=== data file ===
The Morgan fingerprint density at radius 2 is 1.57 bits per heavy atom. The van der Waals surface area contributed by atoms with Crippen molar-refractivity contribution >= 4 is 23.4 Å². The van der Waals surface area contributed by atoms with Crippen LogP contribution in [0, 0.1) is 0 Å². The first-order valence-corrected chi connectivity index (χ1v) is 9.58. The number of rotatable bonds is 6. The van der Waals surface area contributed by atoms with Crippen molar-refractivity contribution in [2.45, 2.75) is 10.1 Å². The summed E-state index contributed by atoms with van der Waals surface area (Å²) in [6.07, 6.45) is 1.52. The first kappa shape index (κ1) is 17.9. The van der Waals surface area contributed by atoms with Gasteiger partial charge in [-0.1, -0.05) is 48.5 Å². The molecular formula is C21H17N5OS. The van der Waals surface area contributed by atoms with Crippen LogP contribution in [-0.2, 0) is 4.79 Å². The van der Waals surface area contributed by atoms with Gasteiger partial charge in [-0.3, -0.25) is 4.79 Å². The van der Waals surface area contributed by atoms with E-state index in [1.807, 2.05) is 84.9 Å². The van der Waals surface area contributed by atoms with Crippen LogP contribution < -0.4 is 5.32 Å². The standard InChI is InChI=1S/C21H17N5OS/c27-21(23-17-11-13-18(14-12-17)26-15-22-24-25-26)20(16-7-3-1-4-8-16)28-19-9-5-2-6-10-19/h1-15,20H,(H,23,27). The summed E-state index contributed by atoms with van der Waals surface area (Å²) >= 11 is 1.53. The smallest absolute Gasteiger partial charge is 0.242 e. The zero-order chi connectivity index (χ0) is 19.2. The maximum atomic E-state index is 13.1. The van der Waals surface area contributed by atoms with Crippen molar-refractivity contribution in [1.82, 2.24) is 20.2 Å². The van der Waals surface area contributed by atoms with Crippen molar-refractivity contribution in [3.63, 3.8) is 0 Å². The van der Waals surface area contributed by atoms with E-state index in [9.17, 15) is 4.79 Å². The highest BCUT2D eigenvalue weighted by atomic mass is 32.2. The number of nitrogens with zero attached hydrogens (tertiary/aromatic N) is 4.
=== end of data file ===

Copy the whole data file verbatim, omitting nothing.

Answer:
The Morgan fingerprint density at radius 2 is 1.57 bits per heavy atom. The van der Waals surface area contributed by atoms with Crippen molar-refractivity contribution >= 4 is 23.4 Å². The van der Waals surface area contributed by atoms with Crippen LogP contribution in [0, 0.1) is 0 Å². The first-order valence-corrected chi connectivity index (χ1v) is 9.58. The number of rotatable bonds is 6. The van der Waals surface area contributed by atoms with Crippen molar-refractivity contribution in [2.45, 2.75) is 10.1 Å². The summed E-state index contributed by atoms with van der Waals surface area (Å²) in [6.07, 6.45) is 1.52. The first kappa shape index (κ1) is 17.9. The van der Waals surface area contributed by atoms with Gasteiger partial charge in [-0.1, -0.05) is 48.5 Å². The molecular formula is C21H17N5OS. The van der Waals surface area contributed by atoms with Crippen LogP contribution in [-0.2, 0) is 4.79 Å². The van der Waals surface area contributed by atoms with Gasteiger partial charge in [-0.3, -0.25) is 4.79 Å². The van der Waals surface area contributed by atoms with E-state index in [1.807, 2.05) is 84.9 Å². The van der Waals surface area contributed by atoms with Crippen LogP contribution < -0.4 is 5.32 Å². The standard InChI is InChI=1S/C21H17N5OS/c27-21(23-17-11-13-18(14-12-17)26-15-22-24-25-26)20(16-7-3-1-4-8-16)28-19-9-5-2-6-10-19/h1-15,20H,(H,23,27). The summed E-state index contributed by atoms with van der Waals surface area (Å²) >= 11 is 1.53. The smallest absolute Gasteiger partial charge is 0.242 e. The zero-order chi connectivity index (χ0) is 19.2. The maximum atomic E-state index is 13.1. The van der Waals surface area contributed by atoms with Crippen molar-refractivity contribution in [1.82, 2.24) is 20.2 Å². The van der Waals surface area contributed by atoms with Crippen molar-refractivity contribution in [3.63, 3.8) is 0 Å². The van der Waals surface area contributed by atoms with E-state index in [9.17, 15) is 4.79 Å². The highest BCUT2D eigenvalue weighted by atomic mass is 32.2. The number of nitrogens with zero attached hydrogens (tertiary/aromatic N) is 4.